The originality of this method is the use of twin samples for each measurement, which allows preserving the integrity of the structure of each sample.

2. Shrinkage measurement protocol

Dimensional variations during the drying process were calculated for each orthotropic direction. The methods used to conduct this analysis were selected to fit the different scales of observation. Longitudinal shrinkage measurements were adapted from Clair et al [25] and performed on large samples (RxTxL = 20x20x80mm) using pinpoint measuring devices fixed to a metallic frame in which samples were secured. Radial and tangential shrinkage measurements were performed on small samples (RxTxL = 20x20x10mm). The total volumetric shrinkage used to characterize each sample is computed as the sum of longitudinal, radial and tangential strains. Saturated conditions were ensured by suspending samples in water after sawing. Samples then passed through four different moisture content (MC) stages: saturated, 10% (+/-1%) MC in a climate controlled room, 6% (+/1%) MC in an enclosure with MgCl2 salts solution, and in an oven-dried state reached after 3 days at 103°C.

3. Basic density measurement protocol

Basic density (BD) is defined as the ratio between dry mass (M0%) and saturated volume (VSat) Eq (1) [26, 27]. Measurements were performed on small samples (RxTxL = 20x20x10 mm). Sample volume (VSat) was calculated using an inversed Archimedes Principle method on a Sartorius CP224S balance (precision: 0.2 mg). For each step of stabilization, the real MC was calculated at the end, after measurement of M0% Eq (2). In order to take into account the influence of extractive content on wood basic density, we calculated a corrected basic density (excluding extraneous substances (BDc) to be used instead of BD as recommended by Hernandez [28] Eq (3). This corrected basic density is independent of the extractive content of the material and can be seen as substantive structural information.


With BD = Basic density, MC = moisture content, BDc = corrected Basic density, M0% = oven-dry mass, VSat = saturated volume, Mv = fresh mass, Mi = immersed mass, Mx = mass at given moisture content, M0c is the oven-dry mass without extractive content, EC = extractive content.

4. Fiber saturation point (FSP)

FSP is defined as the moisture content at which the cell wall is still saturated but no more free water remains in the lumen. Practically, it is considered as the moisture content at which wood samples start to shrink. It is determined as the y-intercept of the linear regression between tangential shrinkage and MC measured at 10% MC, 6% MC and oven-dry. As for BD, a corrected FSP (FSPc) was calculated by subtracting the mass of extractives from the dry mass. FSP is therefore function of cell wall MC (MCCW), whereas FSPc refers to the moisture content of the lignocellulosic material (MCLCM) within cell wall (excluding extractives).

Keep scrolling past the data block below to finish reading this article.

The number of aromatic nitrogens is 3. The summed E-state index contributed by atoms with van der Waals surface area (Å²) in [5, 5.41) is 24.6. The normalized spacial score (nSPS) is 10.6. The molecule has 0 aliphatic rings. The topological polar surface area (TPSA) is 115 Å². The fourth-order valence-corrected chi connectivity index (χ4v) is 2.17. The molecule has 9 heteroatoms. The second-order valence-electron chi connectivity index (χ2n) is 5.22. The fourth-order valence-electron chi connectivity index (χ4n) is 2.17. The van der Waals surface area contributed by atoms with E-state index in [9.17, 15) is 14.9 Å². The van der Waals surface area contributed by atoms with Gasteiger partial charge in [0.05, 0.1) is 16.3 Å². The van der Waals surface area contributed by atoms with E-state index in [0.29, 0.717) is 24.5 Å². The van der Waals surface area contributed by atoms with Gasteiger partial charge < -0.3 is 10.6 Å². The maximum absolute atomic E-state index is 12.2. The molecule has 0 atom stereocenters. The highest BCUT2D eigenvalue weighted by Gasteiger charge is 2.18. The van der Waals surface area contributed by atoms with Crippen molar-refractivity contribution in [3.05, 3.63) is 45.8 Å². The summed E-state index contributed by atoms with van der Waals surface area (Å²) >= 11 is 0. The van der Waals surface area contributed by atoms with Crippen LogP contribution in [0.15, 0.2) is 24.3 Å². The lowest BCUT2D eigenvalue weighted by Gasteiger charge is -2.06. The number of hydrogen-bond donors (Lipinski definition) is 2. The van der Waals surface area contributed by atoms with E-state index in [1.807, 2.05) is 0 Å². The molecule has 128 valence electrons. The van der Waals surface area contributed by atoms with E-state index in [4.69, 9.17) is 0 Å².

5. Interlocked grain and MFA

Interlocked grain was measured by visual assessment with a graduated goniometer on samples used for density measurement. Microfibril angle (MFA) measurements were carried out using X-ray diffraction (XRD) following same procedure as described previously [29].

6. Chemical extractions, HPLC and NMR profiling

Samples were stabilized at MC 10% (± 1%), in a climate controlled room and ground into a coarse powder. Next, a centrifugal mill (0.2 mm) was used to produce a homogeneous fine powder, which optimizes extraction efficiency and process repeatability. Powders were dried at 60°C for two days and two replicates per sample were performed. Each sample of dry wood powder (2 g) was introduced into a 150 ml Erlenmeyer and then 50 ml of water/methanol solution (ratio 1:4) was added. The wood material was dynamically macerated on a mechanical stir plate for 48h at room temperature (25°C). After filtration on a sintered-glass filter, the organic phase was concentrated under low pressure with a rotatory evaporator (Heidolph Laborota 4000) below 37°C. The concentrated extract was transferred into a test tube and evaporated at 40°C using a speedvac concentrator (Savant SPD121P, Thermo Scientific). Finally samples were dried under high vacuum (10−3 bar) for 2 hours. Test tubes were weighed on a precision balance to calculate the final extractive content (EC).

To perform Nuclear Magnetic Resonance (NMR) analysis, 50 mg of extract was dissolved in deuterated methanol (CD3OD) and filtered (0.22 μm) prior to introduction into the NMR test tube. Spectra (1H, 13C, HMBC) were acquired on a Varian spectrometer operating at 399.834 MHz proton frequency at 25°C. Water suppression was achieved by applying presaturation. For proton 1H NMR spectroscopy 64 transients were recorded with an acquisition time of 2 s and a relaxation delay of 2.0 s. For HMBC spectra, 64 × 256 increments were recorded in a spectral width of 6410.3 Hz with a relaxation delay of 5 s. All NMR spectra were phased and baseline corrected with MestReNova software (version 6.0.2; Mestrelab Research SL, Santiago de Compostela, Spain).